LiDAR : ADAS and AD Industry Chain Report, 2019–2020
During 2020–2025, autonomous driving above L3 will be commercialized, for which LiDAR will become an important option. LiDAR vendors break through technical bottlenecks and work closely with OEMs to massively install high-channel LiDAR as soon as possible. Today, Audi has teamed up with Valeo/Luminar, BMW has cooperated with Innoviz, Volvo has collaborated with Luminar, Great Wall Motors has partnered with Ibeo, and Hyundai has joined forces with Velodyne. Even Mobileye, a proponent of visual ADAS, is developing its own LiDAR technology.
In early 2020, Bosch announced that it is making long-range LiDAR sensors production-ready-the first LiDAR (light detection and ranging) system that is suitable for automotive use. Continental delivers a 50-meter range 3D flash LiDAR sensor that’s expected to find increasing application in commercial vehicles and off-highway machines in 2020. Valeo’s 16-channel SCALA 2, which can detect objects up to a distance of 150 meters, has won orders from some production vehicle models, and its SOP is expected in 2021. This shows that high-channel LiDAR is on the eve of mass production.
Still, the battle for technology roadmaps in the LiDAR field continues. There are now automotive LiDAR technology roadmaps encompassing mechanical, MEMS, FLASH, OPA and FMCW, among which FMCW is a coherent detection technology while the rest are pulsed ToF detection technologies.
Mechanical LiDAR is the earliest developed and most mature product. Waymo’s Honeycomb LiDAR is also based on mechanical technology. Although it has been criticized a lot, mechanical LiDAR is still the mainstream on the market. Representative companies of mechanical LiDAR include Velodyne, Valeo, Ouster, Waymo, RoboSense, Hesai Tech, SureStar, LeiShen Intelligent System, etc.
Most mechanical LiDAR vendors are pushing forward two strategies concurrently. On the one hand, they improve the mechanical LiDAR product line, try to reduce costs and enhance performance; on the other hand, they actively expand the solid-state LiDAR product portfolios (MEMS, FLASH, OPA, etc.).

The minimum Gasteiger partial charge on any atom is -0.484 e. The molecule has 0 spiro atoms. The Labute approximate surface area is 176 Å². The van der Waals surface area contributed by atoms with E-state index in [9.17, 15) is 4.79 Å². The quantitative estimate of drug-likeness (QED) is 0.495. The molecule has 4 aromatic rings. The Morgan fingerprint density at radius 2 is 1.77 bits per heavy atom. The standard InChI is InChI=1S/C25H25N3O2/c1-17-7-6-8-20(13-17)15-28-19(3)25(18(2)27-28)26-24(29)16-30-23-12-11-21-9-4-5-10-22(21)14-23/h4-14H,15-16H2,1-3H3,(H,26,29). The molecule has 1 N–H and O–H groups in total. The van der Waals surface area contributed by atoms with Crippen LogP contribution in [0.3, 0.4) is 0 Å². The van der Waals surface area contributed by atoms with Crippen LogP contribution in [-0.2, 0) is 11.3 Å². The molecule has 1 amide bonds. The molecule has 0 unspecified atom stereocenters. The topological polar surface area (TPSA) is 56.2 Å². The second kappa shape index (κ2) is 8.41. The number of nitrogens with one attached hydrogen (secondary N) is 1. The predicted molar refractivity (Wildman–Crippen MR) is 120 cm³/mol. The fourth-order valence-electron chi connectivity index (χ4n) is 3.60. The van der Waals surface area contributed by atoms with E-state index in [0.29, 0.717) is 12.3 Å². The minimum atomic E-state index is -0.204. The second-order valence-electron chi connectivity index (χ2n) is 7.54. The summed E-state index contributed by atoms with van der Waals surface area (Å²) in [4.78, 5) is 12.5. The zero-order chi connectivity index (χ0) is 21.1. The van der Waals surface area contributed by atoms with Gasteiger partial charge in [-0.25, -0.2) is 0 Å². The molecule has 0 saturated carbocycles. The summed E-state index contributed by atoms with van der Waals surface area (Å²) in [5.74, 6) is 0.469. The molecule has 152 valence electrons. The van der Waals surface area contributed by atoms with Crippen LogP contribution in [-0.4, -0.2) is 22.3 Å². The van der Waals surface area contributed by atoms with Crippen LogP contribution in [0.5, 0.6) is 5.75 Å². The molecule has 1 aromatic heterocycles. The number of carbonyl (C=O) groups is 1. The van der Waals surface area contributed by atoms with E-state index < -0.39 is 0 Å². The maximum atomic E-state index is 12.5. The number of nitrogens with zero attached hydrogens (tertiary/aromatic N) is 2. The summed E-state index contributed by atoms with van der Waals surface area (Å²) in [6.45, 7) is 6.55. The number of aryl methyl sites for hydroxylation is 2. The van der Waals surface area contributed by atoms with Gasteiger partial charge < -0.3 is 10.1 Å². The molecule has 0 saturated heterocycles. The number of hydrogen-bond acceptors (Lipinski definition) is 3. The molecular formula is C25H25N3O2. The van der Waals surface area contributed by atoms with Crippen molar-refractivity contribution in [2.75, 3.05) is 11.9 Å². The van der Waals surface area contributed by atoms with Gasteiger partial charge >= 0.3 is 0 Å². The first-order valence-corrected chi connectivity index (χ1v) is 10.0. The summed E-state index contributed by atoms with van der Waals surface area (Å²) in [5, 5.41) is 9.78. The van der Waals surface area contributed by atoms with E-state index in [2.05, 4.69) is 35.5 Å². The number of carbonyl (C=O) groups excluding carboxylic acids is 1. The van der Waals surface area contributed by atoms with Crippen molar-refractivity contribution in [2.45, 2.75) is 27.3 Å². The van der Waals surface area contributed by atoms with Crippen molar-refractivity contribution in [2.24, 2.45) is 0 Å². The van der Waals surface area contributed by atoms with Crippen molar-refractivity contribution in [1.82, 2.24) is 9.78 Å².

For example, Velodyne has rolled out the all-solid-state Velarray LiDAR, and short-range VelaDome LiDAR perfect for automotive applications such as blind spot monitoring. Velodyne has acquired Mapper.ai, a HD map startup with a team of 25 talents, for quicker development of Vella software. In January 2020, Velodyne unveiled the cheap Velabit LiDAR priced only at $100.
Velodyne branches out to ADAS and other fields aggressively. Nowadays, the autonomous driving business only contributes a quarter of Velodyne’s revenue, whereas the remaining earnings come from ADAS, robotics, surveying and mapping, smart cities, shuttles, and unmanned distribution, among which unmanned delivery, Robotaxi and ADAS will become main revenue contributors for Velodyne in the next four years. It is estimated that Velodyne will ship 8 million units by 2025.
Typical suppliers of MEMS LiDAR include Innoviz, Innovusion, Pioneer, Blickfeld, RoboSense, Hesai Tech, etc.. Using micro galvanometers, MEMS LiDAR is limited in size, vibration reliability and operating temperature range.
As concerns MEMS mirrors, foreign companies are at the forefront, such as Innoluce acquired by Infineon based in Germany, Mirrorcle and MicroVision in the United States, Hamamatsu in Japan, and STMicroelectronics in Switzerland. Their Chinese counterparts include Xi’an ZhiSensor, Taiwan Opus, Silicon Vision Microsystem, among others. A few LiDAR companies supply MEMS mirrors through alliances or independent development. For instance, RoboSense has invested in Silicon Vision Microsystem to deploy MEMS LiDAR; Hesai Tech PandarGT 3.0 uses self-developed MEMS mirrors.
MEMS LiDAR will be spawned by most vendors as early as 2020–2021.
Innoviz, which adopts the MEMS technology roadmap as a typical provider, has received more than USD210 million in financing within only four years since its inception. Innoviz is to date competent for mass production and has fetched orders from OEMs. BMW has selected Innoviz for series production of its autonomous vehicles, starting in 2021. Besides, Innoviz has allied with Tier1 suppliers Harman, HiRain Technologies and Aptiv. The latest Innoviz One has a detection range of 0.1–250 meters and will be produced on a large scale in 2021.